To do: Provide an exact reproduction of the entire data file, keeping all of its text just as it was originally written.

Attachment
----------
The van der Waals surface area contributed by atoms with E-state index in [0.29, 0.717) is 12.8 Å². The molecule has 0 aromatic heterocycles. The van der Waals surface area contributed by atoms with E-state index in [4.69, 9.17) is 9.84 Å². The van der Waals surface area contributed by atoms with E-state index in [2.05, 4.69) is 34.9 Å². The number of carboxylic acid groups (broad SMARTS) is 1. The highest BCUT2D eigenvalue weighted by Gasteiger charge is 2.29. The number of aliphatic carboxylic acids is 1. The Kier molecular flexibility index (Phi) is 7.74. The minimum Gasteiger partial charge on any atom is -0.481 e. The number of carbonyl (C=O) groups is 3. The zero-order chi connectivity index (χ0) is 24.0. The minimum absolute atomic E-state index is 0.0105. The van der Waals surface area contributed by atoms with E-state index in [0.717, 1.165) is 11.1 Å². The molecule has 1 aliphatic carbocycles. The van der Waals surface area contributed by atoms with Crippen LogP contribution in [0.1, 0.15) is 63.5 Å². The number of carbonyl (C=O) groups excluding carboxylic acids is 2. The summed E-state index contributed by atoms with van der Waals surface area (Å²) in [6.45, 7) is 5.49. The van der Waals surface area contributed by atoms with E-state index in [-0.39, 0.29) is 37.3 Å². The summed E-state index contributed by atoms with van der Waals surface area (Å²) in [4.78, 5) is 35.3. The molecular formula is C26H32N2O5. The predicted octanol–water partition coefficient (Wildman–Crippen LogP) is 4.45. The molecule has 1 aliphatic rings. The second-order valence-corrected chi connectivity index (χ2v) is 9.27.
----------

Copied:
The van der Waals surface area contributed by atoms with E-state index in [0.29, 0.717) is 12.8 Å². The molecule has 0 aromatic heterocycles. The van der Waals surface area contributed by atoms with E-state index in [4.69, 9.17) is 9.84 Å². The van der Waals surface area contributed by atoms with E-state index in [2.05, 4.69) is 34.9 Å². The number of carboxylic acid groups (broad SMARTS) is 1. The highest BCUT2D eigenvalue weighted by Gasteiger charge is 2.29. The number of aliphatic carboxylic acids is 1. The Kier molecular flexibility index (Phi) is 7.74. The minimum Gasteiger partial charge on any atom is -0.481 e. The number of carbonyl (C=O) groups is 3. The zero-order chi connectivity index (χ0) is 24.0. The minimum absolute atomic E-state index is 0.0105. The van der Waals surface area contributed by atoms with E-state index in [0.717, 1.165) is 11.1 Å². The molecule has 1 aliphatic carbocycles. The van der Waals surface area contributed by atoms with Crippen LogP contribution in [0.1, 0.15) is 63.5 Å². The number of carbonyl (C=O) groups excluding carboxylic acids is 2. The summed E-state index contributed by atoms with van der Waals surface area (Å²) in [6.45, 7) is 5.49. The van der Waals surface area contributed by atoms with E-state index in [-0.39, 0.29) is 37.3 Å². The summed E-state index contributed by atoms with van der Waals surface area (Å²) in [4.78, 5) is 35.3. The molecular formula is C26H32N2O5. The predicted octanol–water partition coefficient (Wildman–Crippen LogP) is 4.45. The molecule has 1 aliphatic rings. The second-order valence-corrected chi connectivity index (χ2v) is 9.27.